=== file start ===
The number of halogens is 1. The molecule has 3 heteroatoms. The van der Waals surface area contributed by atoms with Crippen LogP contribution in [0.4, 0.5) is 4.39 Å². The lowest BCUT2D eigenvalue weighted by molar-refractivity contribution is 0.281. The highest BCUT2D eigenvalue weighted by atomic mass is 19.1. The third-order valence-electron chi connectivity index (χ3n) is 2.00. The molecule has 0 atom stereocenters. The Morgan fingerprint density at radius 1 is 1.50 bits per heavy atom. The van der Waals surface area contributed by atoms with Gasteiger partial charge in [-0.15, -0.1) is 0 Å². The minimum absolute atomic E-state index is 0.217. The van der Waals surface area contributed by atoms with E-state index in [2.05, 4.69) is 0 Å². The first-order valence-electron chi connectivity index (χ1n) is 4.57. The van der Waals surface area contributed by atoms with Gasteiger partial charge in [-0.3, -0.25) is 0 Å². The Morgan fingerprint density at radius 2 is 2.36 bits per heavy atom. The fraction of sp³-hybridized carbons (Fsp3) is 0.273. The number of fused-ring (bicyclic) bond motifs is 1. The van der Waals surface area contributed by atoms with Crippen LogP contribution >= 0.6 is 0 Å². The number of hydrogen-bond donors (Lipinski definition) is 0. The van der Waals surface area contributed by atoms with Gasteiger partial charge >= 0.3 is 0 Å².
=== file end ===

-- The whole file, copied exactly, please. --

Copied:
The number of halogens is 1. The molecule has 3 heteroatoms. The van der Waals surface area contributed by atoms with Crippen LogP contribution in [0.4, 0.5) is 4.39 Å². The lowest BCUT2D eigenvalue weighted by molar-refractivity contribution is 0.281. The highest BCUT2D eigenvalue weighted by atomic mass is 19.1. The third-order valence-electron chi connectivity index (χ3n) is 2.00. The molecule has 0 atom stereocenters. The Morgan fingerprint density at radius 1 is 1.50 bits per heavy atom. The van der Waals surface area contributed by atoms with Gasteiger partial charge in [-0.15, -0.1) is 0 Å². The minimum absolute atomic E-state index is 0.217. The van der Waals surface area contributed by atoms with E-state index in [2.05, 4.69) is 0 Å². The first-order valence-electron chi connectivity index (χ1n) is 4.57. The van der Waals surface area contributed by atoms with Gasteiger partial charge in [-0.3, -0.25) is 0 Å². The Morgan fingerprint density at radius 2 is 2.36 bits per heavy atom. The fraction of sp³-hybridized carbons (Fsp3) is 0.273. The number of fused-ring (bicyclic) bond motifs is 1. The van der Waals surface area contributed by atoms with Crippen LogP contribution >= 0.6 is 0 Å². The number of hydrogen-bond donors (Lipinski definition) is 0. The van der Waals surface area contributed by atoms with Gasteiger partial charge >= 0.3 is 0 Å².